Electically Active Defects and Carrier Trapping in Semiconducting Diamond
One of the important problems in the development of carbon-based electronics is the scattering and trapping of carriers (electrons and holes) at defects and impurities in the material. This limits the speed, efficiency and ultimately the exploitation of the material. The ultimate properties of diamond are such that it is potentially the material of choice for high-power, high-temperature and high-frequency electronic devices. Exploitation of diamond will only be possible if the detrimental defects and Impurities can be identified and removed or tamed. While we know quite a lot about the defects themselves, and about the electronic properties of the material, we do not know which of the defects and Impurities are the major trapping or scattering centres, and which should be eliminated or reduced in order to improve then materials electronic properties.
This Project involves a collaboration between Warwick, King's College, London (Department of Physics) and Sheffield Hallam University (Centre for Electronic Devices and Materials). These partners bring together four experimental techniques supported by theoretical modelling (for further information contact Prof Alison Mainwood) to help to interpret the experimental results, to try to address these issues. The experimental techniques are electrically detected electron paramagnetic resonance (ED-EPR), Laplace Deep level Transient spectroscopy (L-DLTS) at Sheffield Hallam University (for further information contact Prof Jan Evans-Freeman), Fourier Transform photocurrent spectroscopy (FTPS) at King's Collage London (for further information contact Prof Alan Collins) and conducting atomic force microscopy (C-AFM). They will be applied first to diamond, and then assessed for their usefulness on other carbon-based materials. The project will contribute these techniques to the Carbon based Electronics national consortium, for use on all the materials being researched.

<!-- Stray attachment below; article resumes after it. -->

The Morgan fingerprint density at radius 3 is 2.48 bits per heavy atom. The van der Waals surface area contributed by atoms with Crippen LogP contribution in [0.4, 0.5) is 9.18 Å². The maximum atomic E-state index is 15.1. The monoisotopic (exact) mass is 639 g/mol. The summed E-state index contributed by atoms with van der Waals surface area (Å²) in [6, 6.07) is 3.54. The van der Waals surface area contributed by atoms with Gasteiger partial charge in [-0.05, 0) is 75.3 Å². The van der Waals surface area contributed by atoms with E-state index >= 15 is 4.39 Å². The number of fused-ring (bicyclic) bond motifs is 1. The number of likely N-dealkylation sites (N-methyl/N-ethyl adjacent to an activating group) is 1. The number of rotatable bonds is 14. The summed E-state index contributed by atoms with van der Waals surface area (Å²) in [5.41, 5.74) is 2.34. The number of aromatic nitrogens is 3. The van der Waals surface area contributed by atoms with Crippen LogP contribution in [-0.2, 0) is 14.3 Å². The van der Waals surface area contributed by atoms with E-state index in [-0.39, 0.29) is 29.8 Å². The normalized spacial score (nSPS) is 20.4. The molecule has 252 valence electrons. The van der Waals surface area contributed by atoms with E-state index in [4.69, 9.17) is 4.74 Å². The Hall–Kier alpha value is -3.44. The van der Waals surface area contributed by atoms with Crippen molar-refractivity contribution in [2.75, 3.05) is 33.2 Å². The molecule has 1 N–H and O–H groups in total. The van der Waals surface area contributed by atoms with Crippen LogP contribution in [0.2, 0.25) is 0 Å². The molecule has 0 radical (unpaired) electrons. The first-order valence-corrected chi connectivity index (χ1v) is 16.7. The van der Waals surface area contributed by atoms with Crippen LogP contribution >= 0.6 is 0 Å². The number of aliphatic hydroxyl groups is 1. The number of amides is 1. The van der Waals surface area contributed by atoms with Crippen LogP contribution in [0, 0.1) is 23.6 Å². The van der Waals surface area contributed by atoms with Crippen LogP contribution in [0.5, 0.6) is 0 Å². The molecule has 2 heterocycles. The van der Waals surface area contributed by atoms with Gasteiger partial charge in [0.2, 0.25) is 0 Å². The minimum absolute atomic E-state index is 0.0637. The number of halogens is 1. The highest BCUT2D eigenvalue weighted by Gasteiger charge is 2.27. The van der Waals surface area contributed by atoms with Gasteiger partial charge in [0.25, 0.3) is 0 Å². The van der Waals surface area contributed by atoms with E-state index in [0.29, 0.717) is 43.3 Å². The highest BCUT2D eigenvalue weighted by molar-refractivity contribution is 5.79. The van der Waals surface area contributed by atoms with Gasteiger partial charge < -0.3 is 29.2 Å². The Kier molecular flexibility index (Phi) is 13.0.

If you are interested in utilising the experimental techniques in any collaborative research projects, or have any comments about this research at Warwick then please contact Mark Newton (email@example.com).